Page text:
That wasn’t a final victory for the industry. But it was a big one. Republicans were willing to vote for a bill that kept taxes on capital gains and dividends in place. They were willing to keep a big tax on health insurers. They were willing to add 0.9 points to rich people’s payroll tax rates. What they weren’t willing to do is let medical devices be taxed. Medical device tax repeal became a central element of any Republican bill, just like repealing the individual and employer mandates.
So while the failure of skinny repeal is bad news for the health care industries and high earners who hoped to get tax cuts out of whatever emerged from conference committee, it’s especially bad news for medical device manufacturers, who were all but guaranteed tax relief from the passage of any legislation.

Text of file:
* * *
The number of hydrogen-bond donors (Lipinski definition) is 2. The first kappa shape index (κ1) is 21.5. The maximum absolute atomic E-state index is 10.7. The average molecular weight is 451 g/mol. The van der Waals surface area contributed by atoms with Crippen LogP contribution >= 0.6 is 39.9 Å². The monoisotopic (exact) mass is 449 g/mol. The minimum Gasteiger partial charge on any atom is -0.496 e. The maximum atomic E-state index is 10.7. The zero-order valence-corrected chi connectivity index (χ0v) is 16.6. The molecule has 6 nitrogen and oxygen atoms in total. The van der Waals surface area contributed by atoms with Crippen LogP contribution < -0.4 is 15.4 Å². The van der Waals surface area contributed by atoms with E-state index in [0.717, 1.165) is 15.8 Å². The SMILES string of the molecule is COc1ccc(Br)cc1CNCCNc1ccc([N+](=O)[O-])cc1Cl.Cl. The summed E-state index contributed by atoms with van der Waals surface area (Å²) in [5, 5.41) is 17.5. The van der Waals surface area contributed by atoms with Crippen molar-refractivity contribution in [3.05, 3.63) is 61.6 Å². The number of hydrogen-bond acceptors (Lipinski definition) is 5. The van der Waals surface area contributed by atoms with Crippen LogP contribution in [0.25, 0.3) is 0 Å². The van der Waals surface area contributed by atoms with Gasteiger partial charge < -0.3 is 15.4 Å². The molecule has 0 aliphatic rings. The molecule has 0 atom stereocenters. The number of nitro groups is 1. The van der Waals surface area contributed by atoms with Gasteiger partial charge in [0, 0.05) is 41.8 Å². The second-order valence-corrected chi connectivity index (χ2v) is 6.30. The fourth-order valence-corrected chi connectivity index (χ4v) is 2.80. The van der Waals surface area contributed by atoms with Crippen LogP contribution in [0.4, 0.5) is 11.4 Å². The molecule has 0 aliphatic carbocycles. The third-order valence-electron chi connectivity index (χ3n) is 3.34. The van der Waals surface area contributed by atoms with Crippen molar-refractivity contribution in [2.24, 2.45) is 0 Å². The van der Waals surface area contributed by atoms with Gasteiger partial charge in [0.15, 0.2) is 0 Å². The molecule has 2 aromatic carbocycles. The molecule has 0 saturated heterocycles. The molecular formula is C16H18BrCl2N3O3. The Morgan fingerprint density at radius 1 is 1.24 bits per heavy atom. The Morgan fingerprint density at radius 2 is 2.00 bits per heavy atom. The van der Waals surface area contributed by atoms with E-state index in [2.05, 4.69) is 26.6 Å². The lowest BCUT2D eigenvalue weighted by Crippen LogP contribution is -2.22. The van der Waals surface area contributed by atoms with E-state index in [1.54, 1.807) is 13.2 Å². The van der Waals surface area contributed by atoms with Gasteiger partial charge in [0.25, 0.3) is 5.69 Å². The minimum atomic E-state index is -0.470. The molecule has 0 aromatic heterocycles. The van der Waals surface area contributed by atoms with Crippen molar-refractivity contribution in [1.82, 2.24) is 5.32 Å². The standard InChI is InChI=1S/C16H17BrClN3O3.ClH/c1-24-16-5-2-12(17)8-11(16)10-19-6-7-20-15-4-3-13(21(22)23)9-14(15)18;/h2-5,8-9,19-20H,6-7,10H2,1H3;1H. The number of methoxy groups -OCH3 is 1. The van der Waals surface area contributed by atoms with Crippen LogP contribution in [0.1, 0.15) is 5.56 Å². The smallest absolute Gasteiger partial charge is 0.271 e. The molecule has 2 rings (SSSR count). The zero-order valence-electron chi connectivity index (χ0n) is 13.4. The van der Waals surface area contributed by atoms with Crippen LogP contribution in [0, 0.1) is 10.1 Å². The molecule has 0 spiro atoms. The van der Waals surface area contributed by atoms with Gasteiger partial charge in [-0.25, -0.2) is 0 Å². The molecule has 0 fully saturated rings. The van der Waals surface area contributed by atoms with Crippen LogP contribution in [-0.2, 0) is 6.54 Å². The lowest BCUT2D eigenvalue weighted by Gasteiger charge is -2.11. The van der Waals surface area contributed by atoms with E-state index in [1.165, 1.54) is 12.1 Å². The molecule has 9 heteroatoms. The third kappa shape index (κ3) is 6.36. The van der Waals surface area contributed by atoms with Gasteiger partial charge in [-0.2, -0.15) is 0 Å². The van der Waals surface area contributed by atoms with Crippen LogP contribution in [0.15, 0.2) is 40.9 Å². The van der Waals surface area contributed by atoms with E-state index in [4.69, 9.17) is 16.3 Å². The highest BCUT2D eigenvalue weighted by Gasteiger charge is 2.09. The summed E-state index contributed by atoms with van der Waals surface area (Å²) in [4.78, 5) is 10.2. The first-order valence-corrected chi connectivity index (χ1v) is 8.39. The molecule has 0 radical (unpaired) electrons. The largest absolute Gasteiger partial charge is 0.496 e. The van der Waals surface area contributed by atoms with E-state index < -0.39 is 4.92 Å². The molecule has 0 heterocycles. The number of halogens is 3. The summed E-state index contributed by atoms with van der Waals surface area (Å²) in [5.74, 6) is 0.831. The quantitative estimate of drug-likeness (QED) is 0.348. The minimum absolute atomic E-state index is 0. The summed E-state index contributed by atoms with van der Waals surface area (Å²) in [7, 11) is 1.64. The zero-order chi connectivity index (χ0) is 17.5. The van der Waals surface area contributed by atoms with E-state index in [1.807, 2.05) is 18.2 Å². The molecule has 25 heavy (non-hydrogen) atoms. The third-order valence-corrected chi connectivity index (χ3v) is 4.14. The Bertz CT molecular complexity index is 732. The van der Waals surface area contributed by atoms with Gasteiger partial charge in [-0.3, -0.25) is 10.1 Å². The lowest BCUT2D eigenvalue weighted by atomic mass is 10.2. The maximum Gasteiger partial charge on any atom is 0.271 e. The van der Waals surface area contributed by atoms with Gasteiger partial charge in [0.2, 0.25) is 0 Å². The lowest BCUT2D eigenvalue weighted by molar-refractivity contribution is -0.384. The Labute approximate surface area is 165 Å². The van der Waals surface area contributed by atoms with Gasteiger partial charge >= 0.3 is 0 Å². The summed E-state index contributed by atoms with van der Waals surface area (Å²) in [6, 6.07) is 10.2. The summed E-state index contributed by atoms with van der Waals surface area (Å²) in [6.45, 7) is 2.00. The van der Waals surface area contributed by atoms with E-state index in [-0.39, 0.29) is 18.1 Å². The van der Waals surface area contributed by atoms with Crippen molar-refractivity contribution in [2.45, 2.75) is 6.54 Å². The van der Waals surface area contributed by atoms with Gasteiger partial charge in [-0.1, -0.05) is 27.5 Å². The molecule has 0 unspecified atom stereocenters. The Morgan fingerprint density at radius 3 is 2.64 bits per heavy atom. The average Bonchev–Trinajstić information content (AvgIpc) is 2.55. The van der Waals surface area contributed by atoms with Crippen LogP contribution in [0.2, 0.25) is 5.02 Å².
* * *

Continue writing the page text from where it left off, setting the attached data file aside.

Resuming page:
Loser: Mitch McConnell
Mitch McConnell’s reputation has always been that of a master tactician.
He was the guy who in 2009 convinced a soundly defeated rump Republican caucus of only 41 members (40 after Arlen Specter defected) to hold the line against all of President Obama’s initiatives. He got all but three members of his caucus to vote against Obama’s stimulus package and the Dodd-Frank financial reform act, and every single one to vote against Obamacare.